Last night I was telling my son about the dream of the house where nothing was what it seemed, everything shifting, slippery, treacherous and untenable.
We stood under the overhead lights in the kitchen, he towering above me as I said I thought it was about the job I quit on Tuesday.
“Oh, but you don’t know that”, he snapped with annoyance – one of mom’s hare-brained, hippie inclinations at work again.
He is a computer science student with a rare flare for mathematics. He is an excellent student, top of his class. I see the pages of his homework, a language of ciphers and glyphs that I will never ever in my life understand even a spec of.
Dreams, however, I know a little bit about – I’ve spent some time with them.“It’s not like math, it’s an interpretive art”, I said to my too-cool-for-school, skeptical son. My son who insists it’s not that he doesn’t remember his dreams, it’s just that he doesn’t have them.
On a similar note, a number of the new visitors and commenters here on followyournose have mentioned they rarely remember their dreams.
So I’d like to share a few of the authors and influences I’ve come across, in case any of it might be helpful to someone.
I was telling Poshpedlar and Agniva how I keep a dream journal, THE single most important tool, I think, if you want to start remembering dreams.It sits open beside my bed with a blank page ready in case I want to scribble in the dark in the middle of the night, and also for the blurry morning fragments, captured first thing, before turning over or getting up, any fleeting whispy images.
A good source for some of these fundamental things to try is dream-master, shaman-teacher Robert Moss – he’s got a Tools & Techniques page, very helpful.
Although the dream journal is one key tool, personally I use kind of a bunch…like kind of a lot….like I’m so heavy into the dream thing, it’s kinda way out in woo-woo land. In an exchange with jethag at Jet Lag, I allowed as how there may be “dream paraphernalia”…
For example, the dream catcher at the top of the post. Of course.
For example, this silver bowl – It sits on the bedside table with water in it – I refresh the water regularly.
This practice came from Ohki Simine Forest, a fascinating shaman-woman who lives in Chiapas, Mexico, though she’s originally Canadian (Québécoise / Mohawk). I got the silver dream bowl practice from her book, Dreaming the Council Ways, a book I loaned out to someone and along the way have forgotten the particulars of the why’s of this practice, but I still feel some magic quality, some mystery in the aquatic reflecting vessel by my bedside for facilitating, channelling dreams.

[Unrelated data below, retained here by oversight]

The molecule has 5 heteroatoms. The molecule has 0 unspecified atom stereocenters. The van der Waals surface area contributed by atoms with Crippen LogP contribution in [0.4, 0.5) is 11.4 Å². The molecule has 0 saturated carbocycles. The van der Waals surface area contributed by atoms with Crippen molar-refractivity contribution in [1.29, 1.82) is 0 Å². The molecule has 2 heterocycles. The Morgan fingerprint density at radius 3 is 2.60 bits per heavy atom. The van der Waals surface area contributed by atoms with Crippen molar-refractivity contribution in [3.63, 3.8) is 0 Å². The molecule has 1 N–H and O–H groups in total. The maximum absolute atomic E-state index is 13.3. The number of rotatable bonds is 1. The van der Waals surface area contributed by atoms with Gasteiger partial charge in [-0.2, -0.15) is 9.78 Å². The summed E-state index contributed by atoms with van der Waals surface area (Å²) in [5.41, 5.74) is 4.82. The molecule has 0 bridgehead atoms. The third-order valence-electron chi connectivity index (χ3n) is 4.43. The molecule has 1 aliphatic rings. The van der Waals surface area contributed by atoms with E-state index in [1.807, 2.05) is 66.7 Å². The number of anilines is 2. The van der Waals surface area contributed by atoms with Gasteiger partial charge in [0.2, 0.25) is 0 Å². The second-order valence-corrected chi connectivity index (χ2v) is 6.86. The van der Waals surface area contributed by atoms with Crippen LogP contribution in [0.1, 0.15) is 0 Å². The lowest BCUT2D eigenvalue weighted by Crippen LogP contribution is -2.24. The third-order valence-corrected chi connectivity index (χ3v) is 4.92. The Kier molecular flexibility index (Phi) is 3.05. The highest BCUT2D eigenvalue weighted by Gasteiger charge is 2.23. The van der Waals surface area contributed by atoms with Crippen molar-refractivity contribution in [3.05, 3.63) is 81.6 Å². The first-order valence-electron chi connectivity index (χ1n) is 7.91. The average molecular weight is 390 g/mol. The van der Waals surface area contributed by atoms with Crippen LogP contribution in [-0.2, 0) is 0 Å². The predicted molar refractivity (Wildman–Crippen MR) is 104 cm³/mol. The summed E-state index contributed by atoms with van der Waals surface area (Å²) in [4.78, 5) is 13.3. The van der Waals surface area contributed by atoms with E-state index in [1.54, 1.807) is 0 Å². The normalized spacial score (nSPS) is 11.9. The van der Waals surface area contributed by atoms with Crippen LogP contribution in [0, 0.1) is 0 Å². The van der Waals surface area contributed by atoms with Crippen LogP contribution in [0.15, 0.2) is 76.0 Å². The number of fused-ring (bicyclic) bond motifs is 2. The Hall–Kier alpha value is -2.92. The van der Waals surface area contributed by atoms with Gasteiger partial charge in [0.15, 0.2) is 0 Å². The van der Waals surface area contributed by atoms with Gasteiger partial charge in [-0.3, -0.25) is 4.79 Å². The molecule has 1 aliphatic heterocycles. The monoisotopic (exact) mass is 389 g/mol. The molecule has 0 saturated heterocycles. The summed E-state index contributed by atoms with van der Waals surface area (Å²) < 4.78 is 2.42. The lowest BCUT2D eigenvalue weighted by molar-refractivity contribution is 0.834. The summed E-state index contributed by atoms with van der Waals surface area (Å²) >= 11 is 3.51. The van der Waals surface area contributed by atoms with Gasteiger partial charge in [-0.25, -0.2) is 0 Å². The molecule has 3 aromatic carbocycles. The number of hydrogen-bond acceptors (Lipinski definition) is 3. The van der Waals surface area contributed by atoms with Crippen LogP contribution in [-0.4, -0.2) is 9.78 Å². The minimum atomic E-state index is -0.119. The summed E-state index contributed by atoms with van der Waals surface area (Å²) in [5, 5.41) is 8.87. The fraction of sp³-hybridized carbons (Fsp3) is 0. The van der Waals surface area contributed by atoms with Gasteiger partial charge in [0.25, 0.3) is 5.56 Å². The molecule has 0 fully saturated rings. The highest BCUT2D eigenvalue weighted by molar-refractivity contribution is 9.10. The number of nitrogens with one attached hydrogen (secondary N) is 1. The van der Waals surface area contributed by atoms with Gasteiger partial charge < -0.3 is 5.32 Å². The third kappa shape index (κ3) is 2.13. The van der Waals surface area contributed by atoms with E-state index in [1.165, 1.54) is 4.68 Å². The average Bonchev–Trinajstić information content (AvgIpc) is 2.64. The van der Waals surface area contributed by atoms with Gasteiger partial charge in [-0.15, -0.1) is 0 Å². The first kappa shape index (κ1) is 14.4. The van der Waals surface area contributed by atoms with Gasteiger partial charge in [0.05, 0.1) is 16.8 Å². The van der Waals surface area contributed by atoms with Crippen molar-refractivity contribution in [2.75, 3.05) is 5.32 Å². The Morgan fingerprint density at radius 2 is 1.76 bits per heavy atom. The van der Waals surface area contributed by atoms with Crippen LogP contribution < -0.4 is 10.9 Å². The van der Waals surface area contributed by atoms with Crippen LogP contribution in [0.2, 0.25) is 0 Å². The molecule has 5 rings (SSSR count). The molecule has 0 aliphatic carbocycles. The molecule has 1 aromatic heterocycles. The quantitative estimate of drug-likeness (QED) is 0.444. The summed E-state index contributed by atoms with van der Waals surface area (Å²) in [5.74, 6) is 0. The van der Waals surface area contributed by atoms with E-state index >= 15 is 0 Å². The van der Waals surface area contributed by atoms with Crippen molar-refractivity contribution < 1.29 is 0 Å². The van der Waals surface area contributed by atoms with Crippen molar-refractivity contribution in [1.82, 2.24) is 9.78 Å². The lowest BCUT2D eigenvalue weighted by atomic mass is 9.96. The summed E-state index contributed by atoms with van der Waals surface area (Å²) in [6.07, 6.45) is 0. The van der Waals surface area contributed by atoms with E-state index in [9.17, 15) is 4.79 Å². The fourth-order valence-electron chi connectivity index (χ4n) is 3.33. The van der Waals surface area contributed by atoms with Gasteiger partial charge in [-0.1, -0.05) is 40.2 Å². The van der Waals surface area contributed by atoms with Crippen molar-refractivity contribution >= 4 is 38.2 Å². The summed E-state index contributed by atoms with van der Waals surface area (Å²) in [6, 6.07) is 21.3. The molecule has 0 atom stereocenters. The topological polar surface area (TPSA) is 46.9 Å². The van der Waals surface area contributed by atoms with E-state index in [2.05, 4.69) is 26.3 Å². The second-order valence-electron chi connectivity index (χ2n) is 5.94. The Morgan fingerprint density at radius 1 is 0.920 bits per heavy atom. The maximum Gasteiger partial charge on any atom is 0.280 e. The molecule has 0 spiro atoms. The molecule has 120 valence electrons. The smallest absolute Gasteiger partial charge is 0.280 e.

Also beside the bed is this buffalo fetish –
He reminds me of a dream I had some years ago, a dream of a buffalo in a zocalo, a town square, and of how I followed the dream to a place, traveled to try and find and understand the dream, and along the way found him in a shop just off the zocalo of a town that looked an awful lot like the dream.
He reminds me that I’m willing to travel for my dreams, to follow them to the places they show me, to think about what they are trying to tell me.These crystals are quite tiny and special in a way that is so far out in the land of woo I can’t even describe it, I’ll let you explore for yourself here.
But I love putting one under my pillow each night, as a kind of promise to myself to try and pay attention to any dreams that come.
This little ritual emerged from a fellow student in an online dream workshop, Dreamwork with Toko-pa, a lovely experience. Toko-pa also has some tips for dream recall in a video on youtube – a nice way to get some ideas and introduce you to her fabulously exotic west-coast self.Another favourite thing to do with really strong, vivid dreams when they come, is to draw them or paint them – it’s a great way to spend more time with them in a visual, visceral, sensual kind of way.
The lion above was from one striking dream I had, and the panthers below another strong one – Each of these practices is essentially about one thing – I am telling my dreams and myself that I’m listening. That I want to hear from them. That I respect and value what they have to tell me.
Some years ago I took a series of dreams I’d had to an elder, Joanne Longboat, a woman Robert Moss writes about in Dreamways of the Iroquois, referring to her as “Turtle Woman”.
She said to me, “They say the Spirits will come talking to those who listen.”
So I’m listening…